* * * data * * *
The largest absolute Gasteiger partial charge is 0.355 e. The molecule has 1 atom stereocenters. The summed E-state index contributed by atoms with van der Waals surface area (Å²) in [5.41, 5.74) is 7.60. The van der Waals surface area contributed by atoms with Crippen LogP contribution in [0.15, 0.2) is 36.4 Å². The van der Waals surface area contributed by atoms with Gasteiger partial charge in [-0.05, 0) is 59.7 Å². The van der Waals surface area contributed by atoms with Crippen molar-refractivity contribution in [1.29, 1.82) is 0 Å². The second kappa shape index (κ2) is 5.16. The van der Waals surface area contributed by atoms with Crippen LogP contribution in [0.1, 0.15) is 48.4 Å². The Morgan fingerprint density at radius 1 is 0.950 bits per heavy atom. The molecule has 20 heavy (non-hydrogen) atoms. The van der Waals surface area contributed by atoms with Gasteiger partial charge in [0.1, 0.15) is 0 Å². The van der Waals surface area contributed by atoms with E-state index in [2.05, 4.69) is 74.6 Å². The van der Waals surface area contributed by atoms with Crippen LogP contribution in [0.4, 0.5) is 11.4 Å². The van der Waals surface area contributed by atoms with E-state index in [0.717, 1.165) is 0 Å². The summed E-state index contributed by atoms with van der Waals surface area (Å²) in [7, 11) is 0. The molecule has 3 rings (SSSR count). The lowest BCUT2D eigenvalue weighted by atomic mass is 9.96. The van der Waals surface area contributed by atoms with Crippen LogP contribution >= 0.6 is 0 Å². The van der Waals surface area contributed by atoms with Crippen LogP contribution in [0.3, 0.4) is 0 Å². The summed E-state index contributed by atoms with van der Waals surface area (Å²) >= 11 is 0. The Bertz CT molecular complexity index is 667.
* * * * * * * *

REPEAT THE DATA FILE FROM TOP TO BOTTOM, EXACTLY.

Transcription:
The largest absolute Gasteiger partial charge is 0.355 e. The molecule has 1 atom stereocenters. The summed E-state index contributed by atoms with van der Waals surface area (Å²) in [5.41, 5.74) is 7.60. The van der Waals surface area contributed by atoms with Crippen LogP contribution in [0.15, 0.2) is 36.4 Å². The van der Waals surface area contributed by atoms with Gasteiger partial charge in [-0.05, 0) is 59.7 Å². The van der Waals surface area contributed by atoms with Crippen molar-refractivity contribution in [1.29, 1.82) is 0 Å². The second kappa shape index (κ2) is 5.16. The van der Waals surface area contributed by atoms with Crippen LogP contribution in [0.1, 0.15) is 48.4 Å². The Morgan fingerprint density at radius 1 is 0.950 bits per heavy atom. The molecule has 20 heavy (non-hydrogen) atoms. The van der Waals surface area contributed by atoms with Gasteiger partial charge in [0.1, 0.15) is 0 Å². The van der Waals surface area contributed by atoms with E-state index in [2.05, 4.69) is 74.6 Å². The van der Waals surface area contributed by atoms with Crippen LogP contribution in [0.4, 0.5) is 11.4 Å². The van der Waals surface area contributed by atoms with E-state index in [0.717, 1.165) is 0 Å². The summed E-state index contributed by atoms with van der Waals surface area (Å²) in [7, 11) is 0. The molecule has 3 rings (SSSR count). The lowest BCUT2D eigenvalue weighted by atomic mass is 9.96. The van der Waals surface area contributed by atoms with Crippen LogP contribution >= 0.6 is 0 Å². The van der Waals surface area contributed by atoms with Crippen LogP contribution in [0.3, 0.4) is 0 Å². The summed E-state index contributed by atoms with van der Waals surface area (Å²) >= 11 is 0. The Bertz CT molecular complexity index is 667.